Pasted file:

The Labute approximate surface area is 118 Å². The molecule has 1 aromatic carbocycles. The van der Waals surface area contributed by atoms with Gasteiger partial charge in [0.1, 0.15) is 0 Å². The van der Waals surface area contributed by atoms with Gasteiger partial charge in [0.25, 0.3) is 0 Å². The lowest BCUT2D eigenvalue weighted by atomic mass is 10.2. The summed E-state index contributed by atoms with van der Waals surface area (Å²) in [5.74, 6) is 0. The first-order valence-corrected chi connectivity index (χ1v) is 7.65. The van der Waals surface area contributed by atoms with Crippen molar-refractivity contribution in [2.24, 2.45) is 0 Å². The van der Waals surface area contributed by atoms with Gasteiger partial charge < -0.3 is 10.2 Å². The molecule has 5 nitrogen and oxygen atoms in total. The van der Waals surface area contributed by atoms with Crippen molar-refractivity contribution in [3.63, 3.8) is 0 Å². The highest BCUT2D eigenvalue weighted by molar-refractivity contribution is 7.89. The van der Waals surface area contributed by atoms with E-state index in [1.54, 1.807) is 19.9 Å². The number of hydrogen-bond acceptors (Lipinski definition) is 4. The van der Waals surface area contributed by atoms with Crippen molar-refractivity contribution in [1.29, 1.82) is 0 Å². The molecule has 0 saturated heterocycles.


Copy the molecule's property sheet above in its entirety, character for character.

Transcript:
The Labute approximate surface area is 118 Å². The molecule has 1 aromatic carbocycles. The van der Waals surface area contributed by atoms with Gasteiger partial charge in [0.1, 0.15) is 0 Å². The van der Waals surface area contributed by atoms with Gasteiger partial charge in [0.25, 0.3) is 0 Å². The lowest BCUT2D eigenvalue weighted by atomic mass is 10.2. The summed E-state index contributed by atoms with van der Waals surface area (Å²) in [5.74, 6) is 0. The first-order valence-corrected chi connectivity index (χ1v) is 7.65. The van der Waals surface area contributed by atoms with Crippen molar-refractivity contribution in [2.24, 2.45) is 0 Å². The van der Waals surface area contributed by atoms with Gasteiger partial charge < -0.3 is 10.2 Å². The molecule has 5 nitrogen and oxygen atoms in total. The van der Waals surface area contributed by atoms with Crippen molar-refractivity contribution in [3.63, 3.8) is 0 Å². The highest BCUT2D eigenvalue weighted by molar-refractivity contribution is 7.89. The van der Waals surface area contributed by atoms with E-state index in [1.54, 1.807) is 19.9 Å². The number of hydrogen-bond acceptors (Lipinski definition) is 4. The van der Waals surface area contributed by atoms with Crippen molar-refractivity contribution in [1.29, 1.82) is 0 Å². The molecule has 0 saturated heterocycles.